For Jared Steingraber, 1995 was a landmark year.
He and his wife, Teena, had their first child, a son, Tanner.
Unfortunately, it also was the year Steingraber got laid off from his job at a mortgage company.
Fortunately, he was able to land a part-time job at the Orange PD in the Records department.
Still, money was tight.
Which explains why Steingraber, who had ample time to watch daytime TV as he sought full-time employment, got the idea to get tickets to “The Price is Right” and take a stab and winning some big bucks.
He got on the show, and was selected to play the game “Plinko” after making the winning guess on the price of a computer, but he only walked away with $600.
The money helped, but Steingraber felt he had let his family down.
Flash forward to the present.
Steingraber and his wife now have five kids, ages 11 to 23, and he’s worked in the OPD Records department for 23 years – 21 of them full time. Since 2004, he’s served as one of the unit’s supervisors.
In December 2017, Steingraber once again landed tickets to “The Price is Right,” the venerable game show created in 1956 in which contestants compete to win cash and prizes by guessing the pricing of merchandise.
He had one thing in mind when he, his wife, his son, Tanner, now 23, and Tanner’s wife, Karin, went to Studio 33 in CBS Television City in Hollywood:
BACK ON STAGE
Steingraber isn’t some game show freak.
Even if he wanted to be, he doesn’t have time to watch much TV.
But he always wanted to get back on stage during a taping of “The Price is Right” and qualify for the showcase, the showdown between two contestants vying to take home merchandise typically valued in the mid-$20,000 range per showcase.
For the uninitiated, contestants on the “The Price is Right” showcase guess what the showcase they choose to bid on is worth. Whoever guesses closest to the price without going over it wins. If a contestant guesses within $250 under the value of the showcase, he or she wins both showcases.
For the December 2017 taping, Steingraber’s wife made him a T-shirt that read:
In 1995 I only won $600 on Plinko I’m back for redemption
On the shirt was an image of Steingraber from that 1995 show with host Bob Barker (since 2007, comedian Drew Carey has been the host).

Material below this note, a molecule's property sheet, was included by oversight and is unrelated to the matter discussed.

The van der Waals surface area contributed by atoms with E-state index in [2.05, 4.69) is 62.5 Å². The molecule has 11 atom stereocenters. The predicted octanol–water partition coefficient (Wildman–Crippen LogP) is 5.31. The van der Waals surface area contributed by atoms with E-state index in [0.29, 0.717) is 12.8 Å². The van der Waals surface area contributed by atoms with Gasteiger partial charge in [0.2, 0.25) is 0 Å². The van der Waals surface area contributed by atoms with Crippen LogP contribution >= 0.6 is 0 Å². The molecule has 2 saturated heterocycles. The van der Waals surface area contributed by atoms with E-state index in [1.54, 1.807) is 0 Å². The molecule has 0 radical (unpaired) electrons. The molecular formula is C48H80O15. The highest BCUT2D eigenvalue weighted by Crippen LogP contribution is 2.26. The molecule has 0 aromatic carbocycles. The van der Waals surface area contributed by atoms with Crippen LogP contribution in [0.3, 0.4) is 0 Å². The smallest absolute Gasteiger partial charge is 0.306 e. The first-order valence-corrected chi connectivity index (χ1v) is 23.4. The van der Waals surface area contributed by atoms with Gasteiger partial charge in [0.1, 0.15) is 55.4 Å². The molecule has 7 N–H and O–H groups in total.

Steingraber knew the drill: cheer wildly while the cameras rolled, and hope the producer selects you so you can try your chance at winning the right to play for money.
Only 10 or so people make it to the stage out of 250 per episode.
Steingraber didn’t get picked for the taping of the first show.
He and his family decided to stay for the second one.
“Heck, we were already there,” Steingraber reasoned.
Sitting in the deepest corner of the studio, Steingraber didn’t think he was going to get picked.
He was the last one selected.
After successfully bidding on several pair of women’s shoes, Steingraber made it to the stage.
But he lost his game.
“I’m thinking, it’s 1995 all over again,” Steingraber said.
But so, too, did the other five contestants, which in a fluke allowed Steingraber to spin to qualify for the showcase.
Steingraber made it on the last of two spins.
“I was shocked,” he said. “I was in disbelief, I was nervous. I was thinking, ‘ I can’t screw this up again.’”
He bid first on a showcase: a laptop, a six-day trip to New York, and a new Honda Fit.
In perhaps an omen, Steingraber and his wife recently had talked about visiting the Big Apple. Both have never been there.
Cameras in face, with audience members screaming, Steingraber heard someone yell “23,000” repeatedly, and he made his bid:
He said he has no idea why he decided to add the extra $275.
Steingraber’s opponent mulled her showcase: a home theater including leather recliners and a 75-inch flat TV, plus a Jeep Renegade Sport.
The woman’s bid was $3,908 short of the actual value, $27,773.
Carey then turned to Steingraber and looked at the actual price.
“Oh, hey,” Carey said.
Steingraber knew that was a good sign.
Carey announced the actual value:
Steingraber’s bid was only off by $128, which earned him both showcases worth a combined value of $51,176.
“I was stunned,” Steingraber recalled.
For nearly four months, Steingraber had to be quiet about his winnings.
The show aired April 30, 2018.
Steingraber, who had the day off, watched the show with his wife and 16-year-old daughter, Lindsey.
His cell phone blew up with messages, many from his colleagues at the OPD who were watching the show from the station.
They gave Steingraber a new nickname:
Steingraber, who grew up in Anaheim and turns 51 in July, recently received the last of his prizes. He said he may sell the Honda Fit to pay for all the taxes he will owe from his winnings.
Steingraber and his wife have booked a trip to New York for the end of September.
“You talk about redemption,” Steingraber said with a laugh. “To be honest, it’s still somewhat surreal.”